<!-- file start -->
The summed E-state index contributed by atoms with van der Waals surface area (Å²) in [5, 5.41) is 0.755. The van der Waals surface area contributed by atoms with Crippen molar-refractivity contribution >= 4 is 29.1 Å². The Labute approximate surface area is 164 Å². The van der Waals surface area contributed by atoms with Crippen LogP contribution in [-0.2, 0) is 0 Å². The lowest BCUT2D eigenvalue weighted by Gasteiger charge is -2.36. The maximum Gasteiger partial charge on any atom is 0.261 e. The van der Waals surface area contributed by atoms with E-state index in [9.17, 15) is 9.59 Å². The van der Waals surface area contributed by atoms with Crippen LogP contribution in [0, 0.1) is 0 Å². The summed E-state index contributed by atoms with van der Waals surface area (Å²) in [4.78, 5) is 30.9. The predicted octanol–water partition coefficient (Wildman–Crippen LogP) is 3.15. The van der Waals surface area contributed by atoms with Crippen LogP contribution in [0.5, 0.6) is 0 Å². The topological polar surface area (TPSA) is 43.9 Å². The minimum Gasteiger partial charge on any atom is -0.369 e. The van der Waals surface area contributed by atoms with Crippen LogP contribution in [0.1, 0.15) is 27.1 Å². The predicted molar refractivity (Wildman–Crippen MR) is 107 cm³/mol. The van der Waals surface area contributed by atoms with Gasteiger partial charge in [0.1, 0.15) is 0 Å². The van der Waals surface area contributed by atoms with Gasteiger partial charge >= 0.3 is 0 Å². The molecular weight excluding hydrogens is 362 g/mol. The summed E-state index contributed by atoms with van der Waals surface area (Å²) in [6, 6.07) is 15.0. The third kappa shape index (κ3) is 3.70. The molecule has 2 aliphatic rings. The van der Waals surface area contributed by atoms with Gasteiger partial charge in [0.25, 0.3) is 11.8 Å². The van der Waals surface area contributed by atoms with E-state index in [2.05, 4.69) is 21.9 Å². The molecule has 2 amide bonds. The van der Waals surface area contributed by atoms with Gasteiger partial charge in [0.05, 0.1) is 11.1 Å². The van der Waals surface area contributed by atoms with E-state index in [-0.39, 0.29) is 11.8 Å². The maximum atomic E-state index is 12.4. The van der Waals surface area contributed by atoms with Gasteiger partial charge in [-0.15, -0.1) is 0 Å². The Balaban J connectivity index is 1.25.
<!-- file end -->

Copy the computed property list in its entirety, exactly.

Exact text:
The summed E-state index contributed by atoms with van der Waals surface area (Å²) in [5, 5.41) is 0.755. The van der Waals surface area contributed by atoms with Crippen molar-refractivity contribution >= 4 is 29.1 Å². The Labute approximate surface area is 164 Å². The van der Waals surface area contributed by atoms with Crippen LogP contribution in [-0.2, 0) is 0 Å². The lowest BCUT2D eigenvalue weighted by Gasteiger charge is -2.36. The maximum Gasteiger partial charge on any atom is 0.261 e. The van der Waals surface area contributed by atoms with E-state index in [9.17, 15) is 9.59 Å². The van der Waals surface area contributed by atoms with Crippen LogP contribution in [0, 0.1) is 0 Å². The summed E-state index contributed by atoms with van der Waals surface area (Å²) in [4.78, 5) is 30.9. The predicted octanol–water partition coefficient (Wildman–Crippen LogP) is 3.15. The van der Waals surface area contributed by atoms with Crippen LogP contribution in [0.5, 0.6) is 0 Å². The topological polar surface area (TPSA) is 43.9 Å². The minimum Gasteiger partial charge on any atom is -0.369 e. The van der Waals surface area contributed by atoms with Crippen LogP contribution in [0.1, 0.15) is 27.1 Å². The predicted molar refractivity (Wildman–Crippen MR) is 107 cm³/mol. The van der Waals surface area contributed by atoms with Gasteiger partial charge in [0.1, 0.15) is 0 Å². The van der Waals surface area contributed by atoms with Gasteiger partial charge >= 0.3 is 0 Å². The molecular weight excluding hydrogens is 362 g/mol. The summed E-state index contributed by atoms with van der Waals surface area (Å²) in [6, 6.07) is 15.0. The third kappa shape index (κ3) is 3.70. The molecule has 2 aliphatic rings. The van der Waals surface area contributed by atoms with Gasteiger partial charge in [0.25, 0.3) is 11.8 Å². The van der Waals surface area contributed by atoms with E-state index in [2.05, 4.69) is 21.9 Å². The molecule has 2 amide bonds. The van der Waals surface area contributed by atoms with Gasteiger partial charge in [0.05, 0.1) is 11.1 Å². The van der Waals surface area contributed by atoms with E-state index in [-0.39, 0.29) is 11.8 Å². The maximum atomic E-state index is 12.4. The van der Waals surface area contributed by atoms with Gasteiger partial charge in [-0.15, -0.1) is 0 Å². The Balaban J connectivity index is 1.25.